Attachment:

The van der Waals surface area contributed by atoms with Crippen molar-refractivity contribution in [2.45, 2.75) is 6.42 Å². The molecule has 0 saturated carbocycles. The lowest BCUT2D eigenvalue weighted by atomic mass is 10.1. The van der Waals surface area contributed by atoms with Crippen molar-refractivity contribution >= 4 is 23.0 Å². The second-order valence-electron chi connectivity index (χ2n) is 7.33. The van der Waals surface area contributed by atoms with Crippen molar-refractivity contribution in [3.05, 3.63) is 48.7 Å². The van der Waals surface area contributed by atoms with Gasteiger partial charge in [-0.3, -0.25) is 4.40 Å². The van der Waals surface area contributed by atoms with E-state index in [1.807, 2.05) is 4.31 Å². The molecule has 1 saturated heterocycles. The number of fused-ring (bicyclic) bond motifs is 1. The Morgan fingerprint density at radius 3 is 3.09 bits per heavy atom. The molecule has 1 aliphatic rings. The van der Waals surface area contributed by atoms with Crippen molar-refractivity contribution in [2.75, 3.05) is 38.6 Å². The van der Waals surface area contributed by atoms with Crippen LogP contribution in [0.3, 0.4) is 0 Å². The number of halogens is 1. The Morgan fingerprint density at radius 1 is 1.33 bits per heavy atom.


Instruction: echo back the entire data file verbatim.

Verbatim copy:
The van der Waals surface area contributed by atoms with Crippen molar-refractivity contribution in [2.45, 2.75) is 6.42 Å². The molecule has 0 saturated carbocycles. The lowest BCUT2D eigenvalue weighted by atomic mass is 10.1. The van der Waals surface area contributed by atoms with Crippen molar-refractivity contribution >= 4 is 23.0 Å². The second-order valence-electron chi connectivity index (χ2n) is 7.33. The van der Waals surface area contributed by atoms with Crippen molar-refractivity contribution in [3.05, 3.63) is 48.7 Å². The van der Waals surface area contributed by atoms with Gasteiger partial charge in [-0.3, -0.25) is 4.40 Å². The van der Waals surface area contributed by atoms with E-state index in [1.807, 2.05) is 4.31 Å². The molecule has 1 saturated heterocycles. The number of fused-ring (bicyclic) bond motifs is 1. The Morgan fingerprint density at radius 3 is 3.09 bits per heavy atom. The molecule has 1 aliphatic rings. The van der Waals surface area contributed by atoms with Crippen molar-refractivity contribution in [2.75, 3.05) is 38.6 Å². The van der Waals surface area contributed by atoms with Crippen LogP contribution in [0.3, 0.4) is 0 Å². The number of halogens is 1. The Morgan fingerprint density at radius 1 is 1.33 bits per heavy atom.